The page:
"Personally, I think the Brits have this one right. I'd rather be able to wish people a Merry Christmas this week without having to worry if they'll be offended. I'd also rather have people wish me Happy Hanukkah, Happy Diwali or Eid Mubarak when those holidays come around. It makes me feel more a part of their celebration. Let's call each holiday what it is instead of trying to lump Jewish, Christian and even the Kwanzaa ritual together. If we need a generic holiday, we've already got the New Year, which touches all people and cultures."In Germany, along the same lines, you "celebrate the feasts as they come" (Feste feiern, wie sie kommen).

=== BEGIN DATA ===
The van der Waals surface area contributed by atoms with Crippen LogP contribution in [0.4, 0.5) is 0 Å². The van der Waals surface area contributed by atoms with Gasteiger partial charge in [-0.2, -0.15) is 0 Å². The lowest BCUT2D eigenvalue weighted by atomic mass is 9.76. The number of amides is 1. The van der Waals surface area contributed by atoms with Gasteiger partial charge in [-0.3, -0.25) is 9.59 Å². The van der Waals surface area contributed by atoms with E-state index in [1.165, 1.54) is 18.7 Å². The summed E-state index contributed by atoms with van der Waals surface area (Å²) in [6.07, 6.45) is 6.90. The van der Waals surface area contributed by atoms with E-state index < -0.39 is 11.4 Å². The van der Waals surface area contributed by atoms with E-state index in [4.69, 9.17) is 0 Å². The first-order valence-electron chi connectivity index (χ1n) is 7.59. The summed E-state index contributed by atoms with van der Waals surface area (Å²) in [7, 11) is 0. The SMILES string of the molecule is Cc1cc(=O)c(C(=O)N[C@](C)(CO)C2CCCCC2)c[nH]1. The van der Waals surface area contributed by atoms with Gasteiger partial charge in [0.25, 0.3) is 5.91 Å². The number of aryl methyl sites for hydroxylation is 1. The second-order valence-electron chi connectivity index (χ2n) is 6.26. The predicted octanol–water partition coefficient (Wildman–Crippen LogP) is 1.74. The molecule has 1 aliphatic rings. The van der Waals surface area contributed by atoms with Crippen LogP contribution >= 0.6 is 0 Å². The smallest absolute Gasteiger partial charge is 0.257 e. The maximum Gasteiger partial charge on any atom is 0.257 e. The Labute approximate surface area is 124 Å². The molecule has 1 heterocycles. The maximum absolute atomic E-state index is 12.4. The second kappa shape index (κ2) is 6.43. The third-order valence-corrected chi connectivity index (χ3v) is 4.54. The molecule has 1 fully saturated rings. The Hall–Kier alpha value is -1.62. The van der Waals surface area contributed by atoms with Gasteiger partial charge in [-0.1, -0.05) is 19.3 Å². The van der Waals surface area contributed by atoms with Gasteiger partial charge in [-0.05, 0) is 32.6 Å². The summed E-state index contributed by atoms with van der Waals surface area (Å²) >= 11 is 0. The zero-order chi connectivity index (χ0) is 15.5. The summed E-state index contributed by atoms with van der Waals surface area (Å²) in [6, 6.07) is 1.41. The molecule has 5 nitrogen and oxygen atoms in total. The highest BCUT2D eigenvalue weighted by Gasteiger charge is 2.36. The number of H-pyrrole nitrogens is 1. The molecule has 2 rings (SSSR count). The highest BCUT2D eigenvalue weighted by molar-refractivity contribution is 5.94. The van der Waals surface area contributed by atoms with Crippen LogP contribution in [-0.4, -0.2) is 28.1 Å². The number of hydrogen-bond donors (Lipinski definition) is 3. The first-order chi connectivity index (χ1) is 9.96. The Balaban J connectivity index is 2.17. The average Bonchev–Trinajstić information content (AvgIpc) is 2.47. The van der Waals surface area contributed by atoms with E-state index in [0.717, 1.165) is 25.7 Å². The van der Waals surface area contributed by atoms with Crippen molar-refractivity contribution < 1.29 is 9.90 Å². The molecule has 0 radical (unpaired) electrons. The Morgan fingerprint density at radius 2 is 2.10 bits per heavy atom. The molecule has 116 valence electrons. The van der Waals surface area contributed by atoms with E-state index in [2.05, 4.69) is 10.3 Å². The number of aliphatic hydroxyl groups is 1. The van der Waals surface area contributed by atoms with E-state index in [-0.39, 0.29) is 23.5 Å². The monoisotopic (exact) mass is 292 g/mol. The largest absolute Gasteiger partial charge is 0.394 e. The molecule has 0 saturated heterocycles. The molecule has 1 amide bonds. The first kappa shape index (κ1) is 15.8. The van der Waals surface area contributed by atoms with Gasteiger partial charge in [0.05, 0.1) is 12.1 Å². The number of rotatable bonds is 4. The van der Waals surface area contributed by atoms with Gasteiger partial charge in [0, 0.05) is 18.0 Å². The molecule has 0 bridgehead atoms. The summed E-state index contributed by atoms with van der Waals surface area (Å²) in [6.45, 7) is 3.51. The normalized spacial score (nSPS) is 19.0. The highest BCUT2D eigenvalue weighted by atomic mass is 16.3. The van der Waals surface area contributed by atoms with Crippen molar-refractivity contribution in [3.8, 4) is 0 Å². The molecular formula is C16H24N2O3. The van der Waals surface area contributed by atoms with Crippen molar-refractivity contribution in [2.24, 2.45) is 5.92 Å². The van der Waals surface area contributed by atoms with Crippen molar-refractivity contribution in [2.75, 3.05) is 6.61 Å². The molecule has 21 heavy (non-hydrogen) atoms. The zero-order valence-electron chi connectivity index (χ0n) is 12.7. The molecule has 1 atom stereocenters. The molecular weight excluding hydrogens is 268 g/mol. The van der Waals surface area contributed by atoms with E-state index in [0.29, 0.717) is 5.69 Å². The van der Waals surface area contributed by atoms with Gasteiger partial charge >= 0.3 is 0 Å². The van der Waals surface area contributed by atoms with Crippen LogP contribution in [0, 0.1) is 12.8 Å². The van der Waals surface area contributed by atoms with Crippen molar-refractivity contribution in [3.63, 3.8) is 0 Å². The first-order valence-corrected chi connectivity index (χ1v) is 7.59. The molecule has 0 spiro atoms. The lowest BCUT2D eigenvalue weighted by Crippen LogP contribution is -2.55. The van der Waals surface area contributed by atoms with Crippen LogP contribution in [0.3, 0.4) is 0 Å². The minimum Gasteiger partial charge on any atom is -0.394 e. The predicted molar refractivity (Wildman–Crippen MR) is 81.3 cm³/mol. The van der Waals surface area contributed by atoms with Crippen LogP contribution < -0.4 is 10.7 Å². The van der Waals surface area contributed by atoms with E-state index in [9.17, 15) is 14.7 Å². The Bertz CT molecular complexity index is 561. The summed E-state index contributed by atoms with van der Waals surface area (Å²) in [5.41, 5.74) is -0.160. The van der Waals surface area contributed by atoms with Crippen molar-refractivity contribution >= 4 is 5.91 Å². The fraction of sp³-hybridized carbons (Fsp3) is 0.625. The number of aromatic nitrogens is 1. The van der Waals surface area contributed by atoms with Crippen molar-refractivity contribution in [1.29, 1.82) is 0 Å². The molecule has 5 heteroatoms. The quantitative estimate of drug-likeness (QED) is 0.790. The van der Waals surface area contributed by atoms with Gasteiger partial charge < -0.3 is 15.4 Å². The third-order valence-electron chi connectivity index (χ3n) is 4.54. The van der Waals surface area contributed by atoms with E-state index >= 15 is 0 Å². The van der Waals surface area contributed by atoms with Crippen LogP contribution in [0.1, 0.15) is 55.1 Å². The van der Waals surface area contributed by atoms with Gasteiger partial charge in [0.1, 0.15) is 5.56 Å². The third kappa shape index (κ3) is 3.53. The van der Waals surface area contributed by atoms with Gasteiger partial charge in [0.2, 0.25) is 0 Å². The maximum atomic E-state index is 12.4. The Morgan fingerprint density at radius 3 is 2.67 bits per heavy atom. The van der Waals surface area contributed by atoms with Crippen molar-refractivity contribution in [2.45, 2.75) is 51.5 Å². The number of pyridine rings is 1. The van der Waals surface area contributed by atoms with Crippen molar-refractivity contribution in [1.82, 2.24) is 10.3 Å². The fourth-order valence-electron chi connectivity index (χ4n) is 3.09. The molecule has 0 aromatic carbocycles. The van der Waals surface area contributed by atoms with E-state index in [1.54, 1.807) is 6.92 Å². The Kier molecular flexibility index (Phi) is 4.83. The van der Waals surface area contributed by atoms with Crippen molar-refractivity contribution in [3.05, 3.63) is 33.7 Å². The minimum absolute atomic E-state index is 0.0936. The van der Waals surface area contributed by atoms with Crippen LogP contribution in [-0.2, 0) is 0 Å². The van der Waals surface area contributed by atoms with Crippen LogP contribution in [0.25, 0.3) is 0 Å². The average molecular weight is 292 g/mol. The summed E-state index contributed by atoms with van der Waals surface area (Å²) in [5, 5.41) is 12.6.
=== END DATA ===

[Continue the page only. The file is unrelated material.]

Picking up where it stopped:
If more people would read our websites, blogs and postings, they would understand that many modern calendric fixed and moveable feasts have their origins in the ancient cultures of humanity and in time-keeping by astronomy.
Religious and commercial institutions are simply capitalizing in the modern era on human traditions much older than they are themselves.
The fact that many people think they need to be "politically correct" here is simply an aberration of our modern, often fully misguided world, that for the main, has no understanding of human history.
Bless the Winter Solstice!
and the gradual return of the Sun!